Mount Vernon District Supervisor Gerry Hyland is suggesting that the county make it mandatory that employees who smoke take classes to stop smoking, and on Saturday, a county spokeswoman told the Associated Press that the county's attorneys are looking into the idea.
Hyland made the suggestion at a recent county Board of Supervisors meeting, the Washington Post reported.
Hyland's father, who was a smoker, died at age 50 of lung cancer, the AP report said.
The CDC (Centers for Disease Control and Prevention) has estimated that the cost of smoking (estimated cost of smoking-related medical expenses and loss of productivity) exceeds $167 billion annually.
A Harvard Business Review blog recently pushed the idea that cigarettes should cost $25 per pack, because that's what they're costing the country in hidden medical costs and lost productivity.
Hyland reportedly suggested about 10 years ago that smokers be cut from the county payroll.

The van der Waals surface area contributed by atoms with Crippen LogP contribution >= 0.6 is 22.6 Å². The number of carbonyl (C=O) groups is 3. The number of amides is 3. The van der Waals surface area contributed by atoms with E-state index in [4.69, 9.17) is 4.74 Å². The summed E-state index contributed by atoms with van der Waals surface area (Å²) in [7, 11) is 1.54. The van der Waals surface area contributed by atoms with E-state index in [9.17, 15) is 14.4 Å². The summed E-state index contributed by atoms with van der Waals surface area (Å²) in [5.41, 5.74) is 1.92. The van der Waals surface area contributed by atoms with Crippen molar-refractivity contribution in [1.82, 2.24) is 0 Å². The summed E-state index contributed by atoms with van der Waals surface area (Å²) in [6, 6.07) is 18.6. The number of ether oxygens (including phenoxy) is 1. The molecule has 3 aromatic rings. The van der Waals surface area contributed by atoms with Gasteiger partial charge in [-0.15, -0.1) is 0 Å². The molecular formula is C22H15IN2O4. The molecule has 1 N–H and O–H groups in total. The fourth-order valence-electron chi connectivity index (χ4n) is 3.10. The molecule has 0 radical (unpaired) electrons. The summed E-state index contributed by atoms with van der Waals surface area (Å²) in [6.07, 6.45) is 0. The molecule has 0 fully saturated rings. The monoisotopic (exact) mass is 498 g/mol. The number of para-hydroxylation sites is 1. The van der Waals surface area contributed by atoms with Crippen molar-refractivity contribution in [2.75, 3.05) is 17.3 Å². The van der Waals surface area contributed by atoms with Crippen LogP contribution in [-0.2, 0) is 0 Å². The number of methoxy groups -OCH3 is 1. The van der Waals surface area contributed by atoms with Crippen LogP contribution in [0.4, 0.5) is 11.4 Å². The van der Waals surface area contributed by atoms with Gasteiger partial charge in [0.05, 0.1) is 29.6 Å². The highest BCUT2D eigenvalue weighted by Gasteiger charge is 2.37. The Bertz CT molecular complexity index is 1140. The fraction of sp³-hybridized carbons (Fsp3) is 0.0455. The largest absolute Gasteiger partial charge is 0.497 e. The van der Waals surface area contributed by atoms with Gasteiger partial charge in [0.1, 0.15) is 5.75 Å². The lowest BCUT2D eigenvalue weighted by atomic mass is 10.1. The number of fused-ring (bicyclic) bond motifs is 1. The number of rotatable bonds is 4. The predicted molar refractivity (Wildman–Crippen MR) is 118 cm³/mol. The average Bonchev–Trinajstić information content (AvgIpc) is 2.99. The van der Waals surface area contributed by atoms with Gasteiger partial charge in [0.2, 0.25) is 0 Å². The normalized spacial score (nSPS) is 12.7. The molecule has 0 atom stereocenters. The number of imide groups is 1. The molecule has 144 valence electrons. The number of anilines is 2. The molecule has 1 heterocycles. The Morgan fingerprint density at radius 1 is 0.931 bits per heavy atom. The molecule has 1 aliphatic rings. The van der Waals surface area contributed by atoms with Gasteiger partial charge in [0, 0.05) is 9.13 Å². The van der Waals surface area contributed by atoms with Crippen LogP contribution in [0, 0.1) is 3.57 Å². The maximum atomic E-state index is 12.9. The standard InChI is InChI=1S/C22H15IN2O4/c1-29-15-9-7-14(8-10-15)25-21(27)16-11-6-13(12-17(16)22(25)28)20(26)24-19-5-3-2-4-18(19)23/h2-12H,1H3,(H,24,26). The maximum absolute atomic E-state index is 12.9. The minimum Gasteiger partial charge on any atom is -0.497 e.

Fairfax County pays 85 percent of the cost for employees' individual health insurance coverage, and 75 percent of cost for two-party or family coverage for employees scheduled to work more than 30 hours per week, according to its Web site.
Beginning with the 2010 premiums, the county began paying half that amount for part-time merit employees hired or rehired after July 3, 2009 who are scheduled to work 30 hours or less per week.
The county already offers smoking cessation workshops for employees as part of its LiveWell program, but those classes are not mandatory.
No figures are available on the number of county employees who smoke.
What do you think? Should "stop-smoking" classes be mandatory for county employees who smoke?